driving the process, it will become another short-lived strategy with the capacity to be abolished after the next
government election and become yet another archived document and result in more unfinished business.

PROBLEM (Why we can’t stay here.)
There is a legacy that has been embedded constitutionally since federation where all sides of
government have neglected to show leadership to right the wrongs of the past. It will take a significant multi-
level government paradigm shift and people movement to change State structures and behaviours,
including leadership from Prime Minister Scott Morrison.

The current government strategies are not sustainable because they are designed on legacy thinking and
data; and colonially constructed racist ideologies and narratives based on enforcement and compliance that do
not meet the needs of Aboriginal and Torres Strait Islander (First Nations) peoples.

A constitutionally enshrined First Nations Voice provides the opportunity for a paradigm shift on the
notions of enforcement, compliance and behaviour change in relation to decisions on the design of
future legislation, budgets, programs, policies and procedures.

It is time to create a future preferred state with Aboriginal and Torres Strait Islander (First Nations)
individuals, family and community voices expressing and defining self-determination on matters that are
important to them. Where all levels of government listen to ‘hear and understand’ First Nations voices and act
on them.

It is time for redesign and to use the constitutionally enshrined First Nations Voice to gather local
data to create and design ‘fit for purpose’ products and services to meet holistic social, emotional,
economic, physical, environmental, spiritual and cultural needs of First Nations peoples that will benefit all
Australians.

It is time to redesign the constitution to move from enforcement and compliance to a future state
as determined by Aboriginal and Torres Strait Islander (First Nations) peoples. To use the culturally
mandated First Nations regional dialogue Voices and other data to design and create a ‘fit for purpose’
constitutionally enshrined First Nations Voice to Parliament and complementary legislation
embedded in cultural lore to meet the needs of First Nations peoples that will benefit all Australians.

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SUBMISSION IN RESPONSE TO INDIGENOUS VOICE CO-DESIGN REPORT AND
PROCESS

DELILAH MACGILLIVRAY (NEE DOMIC) _ 29 APR 21

It is time to invert the pyramid to allow Aboriginal and Torres Strait Islander peoples (First
Nations) to enforce Federal, State and Local government accountability and compliance through a
constitutionally enshrined First Nations Voice to ensure their needs are met.

It is time to listen to the people of Australia to whom the Uluru Statement from the Heart was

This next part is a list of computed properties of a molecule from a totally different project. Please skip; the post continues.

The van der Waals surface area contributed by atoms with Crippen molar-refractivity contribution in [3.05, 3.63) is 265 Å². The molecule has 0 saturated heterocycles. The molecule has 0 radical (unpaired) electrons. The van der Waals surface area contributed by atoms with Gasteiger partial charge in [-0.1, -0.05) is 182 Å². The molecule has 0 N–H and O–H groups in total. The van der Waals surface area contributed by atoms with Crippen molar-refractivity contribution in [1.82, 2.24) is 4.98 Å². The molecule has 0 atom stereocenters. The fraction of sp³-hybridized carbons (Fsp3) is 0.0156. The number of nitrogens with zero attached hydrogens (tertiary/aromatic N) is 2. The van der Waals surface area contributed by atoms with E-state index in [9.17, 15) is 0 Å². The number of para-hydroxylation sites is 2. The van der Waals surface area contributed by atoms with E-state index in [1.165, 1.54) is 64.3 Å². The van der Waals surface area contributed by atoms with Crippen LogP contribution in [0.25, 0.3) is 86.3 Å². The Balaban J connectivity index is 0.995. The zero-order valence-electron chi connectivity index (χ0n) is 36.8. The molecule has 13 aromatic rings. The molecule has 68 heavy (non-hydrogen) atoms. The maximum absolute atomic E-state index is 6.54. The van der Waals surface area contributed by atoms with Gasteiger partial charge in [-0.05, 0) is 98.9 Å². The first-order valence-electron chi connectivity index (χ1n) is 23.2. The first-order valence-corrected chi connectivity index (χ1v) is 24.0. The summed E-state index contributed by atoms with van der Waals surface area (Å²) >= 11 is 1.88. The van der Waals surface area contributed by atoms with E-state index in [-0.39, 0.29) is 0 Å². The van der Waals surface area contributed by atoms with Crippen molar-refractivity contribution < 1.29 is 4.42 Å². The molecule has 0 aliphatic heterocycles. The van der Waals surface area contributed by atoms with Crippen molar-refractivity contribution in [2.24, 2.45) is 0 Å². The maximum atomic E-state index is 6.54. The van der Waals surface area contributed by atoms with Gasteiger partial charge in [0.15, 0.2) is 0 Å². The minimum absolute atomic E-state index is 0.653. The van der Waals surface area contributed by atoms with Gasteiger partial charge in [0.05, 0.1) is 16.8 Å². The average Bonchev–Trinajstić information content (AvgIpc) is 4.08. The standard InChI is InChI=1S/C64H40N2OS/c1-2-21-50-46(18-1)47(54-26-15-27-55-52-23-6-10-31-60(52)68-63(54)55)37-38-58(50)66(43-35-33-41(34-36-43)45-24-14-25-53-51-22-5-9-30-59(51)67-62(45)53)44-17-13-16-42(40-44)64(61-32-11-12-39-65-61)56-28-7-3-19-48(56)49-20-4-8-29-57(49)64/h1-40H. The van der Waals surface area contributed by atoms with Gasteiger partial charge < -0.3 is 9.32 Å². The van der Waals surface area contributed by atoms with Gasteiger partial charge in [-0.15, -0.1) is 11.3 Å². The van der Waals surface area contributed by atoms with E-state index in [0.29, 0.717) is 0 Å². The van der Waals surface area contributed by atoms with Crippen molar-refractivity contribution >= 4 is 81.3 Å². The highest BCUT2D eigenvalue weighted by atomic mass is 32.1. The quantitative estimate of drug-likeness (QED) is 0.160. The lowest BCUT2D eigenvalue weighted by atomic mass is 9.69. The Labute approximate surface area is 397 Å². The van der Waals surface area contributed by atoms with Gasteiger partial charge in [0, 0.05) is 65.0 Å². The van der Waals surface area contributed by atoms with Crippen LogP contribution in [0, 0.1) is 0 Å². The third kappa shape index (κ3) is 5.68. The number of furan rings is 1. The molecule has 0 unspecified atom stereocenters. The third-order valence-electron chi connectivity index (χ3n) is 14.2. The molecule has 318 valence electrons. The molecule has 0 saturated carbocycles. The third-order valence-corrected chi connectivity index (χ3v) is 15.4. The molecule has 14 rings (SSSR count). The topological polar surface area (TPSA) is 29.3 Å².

gifted. Majority of Australians support a constitutionally enshrined First Nations Voice that only the
people can change through referendum. Many Australians are wanting Aboriginal and Torres Strait Islander (First
Nations) peoples to be recognised in the constitution so that they can also find their place as an Australian.

(See attached Triple E Framework – QPS Delilah MacGillivray Interpretation 2020.) I created this framework
when I worked with Centrelink to try to educate non-Indigenous senior decision-makers who ‘just didn’t get it’
when it came to understanding the impact of legislation and policies affecting Aboriginal and Torres Strait Islander
individuals, families and communities. I credit my previous colleague from North Queensland for introducing the
green frog and the bike metaphor, where the green frog is culturally and environmentally friendly and flexible
whereas the bike is inflexible not easily bent reminding us to always ask, “Where are the green frog strategies?”

POSSIBILITIES
Option 1

Support the Uluru Statement from the Heart regional dialogues’ consensus on substantive constitutional reform
calling for a First Nations Voice enshrined in the Constitution and a Makarrata Commission to supervise a
process of agreement-making and truth-telling. These reforms are known as “Voice. Treaty. Truth” and the
sequencing is imperative so that past legacy systems, ideologies and narratives as outlined in this document do
not continue.

Advantage:

Aboriginal and Torres Strait Islander (First Nations) peoples are recognised in the Constitution. All Australians
benefit.

Disadvantage:

None

Option 2

Use lessons learnt from the past to inform and strengthen an enabling legislation for the Voice to Parliament not
Government.

Advantage:

Only if passed after a referendum has been held in the next term of Parliament.

Disadvantage:

Legislating a Voice only without a referendum to constitutionally enshrine a First Nations Voice to Parliament.

Option 3

Do nothing.

Advantage:

None

Disadvantage:

Nothing changes.

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SUBMISSION IN RESPONSE TO INDIGENOUS VOICE CO-DESIGN REPORT AND
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DELILAH MACGILLIVRAY (NEE DOMIC) _ 29 APR 21

PROPOSAL (Where we should go to instead.)
Option 1 is the preferred option.

1. The government must honour its election commitment to a referendum once a model for the Voice